Hearing loss can affect anyone at any age and it is the third most common health problem in the United States. While hearing loss is commonly associated with aging, other forms of hearing loss are identified at birth. Hearing loss can be caused by a number of etiologies such as exposure to noise, ear infections, head trauma, and genetics.

Audiologists are uniquely qualified in the prevention, identification, assessment, and treatment of hearing loss. The audiologist and medical doctor will work together to determine the cause of your hearing loss and recommend appropriate treatment.

Anatomy of the Ear

anatomy-of-the-ear
LifeART image © 2008 Wolters Kluwer Health, Inc. — Lippincott Williams & Wilkins courtesy of American Academy of Audiology

Types of Hearing Loss

A person may have one or more different types of hearing loss. The type of hearing loss is categorized by the part of the auditory system that is damaged. A simple hearing test can determine a person’s hearing deficit. This information helps the audiologist and patient understand how communication can be affected by hearing loss.

Conductive Hearing Loss

Conductive hearing loss results from dysfunction in the ear canal, ear drum, and/or middle ear – but not the inner ear.

Symptoms:

  • Muffled hearing
  • Difficulty hearing quiet sounds

Causes:

  • Allergies
  • Outer or middle ear infection
  • Blockage in the ear (ear wax build up, foreign object, etc)
  • Perforation of the ear drum
  • Ear deformity

Conductive hearing loss may be a temporary condition. If hearing loss is permanent, your audiologist may recommend a hearing aid or assistive listening device to improve your hearing ability.

Sensorineural Hearing Loss

Sensorineural hearing loss is the most common type of permanent hearing loss and is a result of damage to the inner ear (cochlea), or to the nerve pathways from the inner ear to the brain.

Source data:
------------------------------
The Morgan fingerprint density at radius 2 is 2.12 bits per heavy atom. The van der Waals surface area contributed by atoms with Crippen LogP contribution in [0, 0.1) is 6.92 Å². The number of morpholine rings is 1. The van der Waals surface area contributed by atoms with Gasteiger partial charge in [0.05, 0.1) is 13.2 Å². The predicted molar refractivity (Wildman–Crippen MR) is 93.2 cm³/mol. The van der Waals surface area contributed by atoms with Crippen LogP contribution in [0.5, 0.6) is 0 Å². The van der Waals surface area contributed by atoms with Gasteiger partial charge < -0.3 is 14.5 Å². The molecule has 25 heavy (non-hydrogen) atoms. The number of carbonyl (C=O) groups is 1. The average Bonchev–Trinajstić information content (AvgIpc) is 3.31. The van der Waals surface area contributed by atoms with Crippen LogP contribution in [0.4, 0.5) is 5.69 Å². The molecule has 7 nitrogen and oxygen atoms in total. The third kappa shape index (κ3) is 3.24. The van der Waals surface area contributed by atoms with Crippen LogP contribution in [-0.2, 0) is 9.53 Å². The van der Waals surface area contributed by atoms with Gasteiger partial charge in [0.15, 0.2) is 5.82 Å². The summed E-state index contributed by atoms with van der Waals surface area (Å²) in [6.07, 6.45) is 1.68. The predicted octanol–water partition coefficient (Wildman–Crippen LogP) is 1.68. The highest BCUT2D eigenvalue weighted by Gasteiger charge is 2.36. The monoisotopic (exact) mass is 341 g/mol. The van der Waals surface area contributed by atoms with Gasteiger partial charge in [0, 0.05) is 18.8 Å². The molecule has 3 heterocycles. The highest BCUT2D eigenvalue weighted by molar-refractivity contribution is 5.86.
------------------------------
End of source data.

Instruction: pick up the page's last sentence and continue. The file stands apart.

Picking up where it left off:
Symptoms:

  • Muffled hearing
  • Tinnitus
  • Difficulty hearing in noisy environments
  • Difficulty understanding speech

Causes:

  • Genetics
  • Aging
  • Prolonged exposure to loud noise
  • Injury or head trauma
  • Autoimmune disease
  • Malformation of the inner ear
  • Tumors

Generally, sensorineural hearing loss is permanent. Routine hearing tests are needed to monitor hearing loss and determine whether it has stabilized or is worsening over time. A hearing aid is the most common treatment. In some cases, a cochlear implant may be recommended.

Mixed Hearing Loss

Mixed hearing loss involves a combination of sensorineural hearing loss and conductive hearing loss. Generally, there is a problem in both the inner ear as well as the outer or middle ear. The conductive hearing loss may be temporary, but the sensorineural hearing loss is usually permanent. Prior to pursuing hearing aids for mixed hearing loss, the patient should be evaluated by an ENT to ensure proper treatment.

Noise Induced Hearing Loss

Every day we are exposed to sounds in our environment. Typically, these sounds are at safe listening levels that are not damaging to our hearing. Sounds become harmful to our sensitive inner ear organs when they reach certain levels which can be brief sounds like a gun shot or longer, louder sounds like construction noise. The National Institute of Health estimates that 15% of American adults have high frequency hearing loss caused by occupational or leisure activities.

Noise induced hearing loss can be temporary or permanent; however, it is 100% preventable. Appropriate hearing protection such as ear plugs, ear muffs, or custom made devices are recommended when exposed to loud sounds. Permanent noise induced hearing loss is often treated through amplification hearing aids or other assistive listening devices.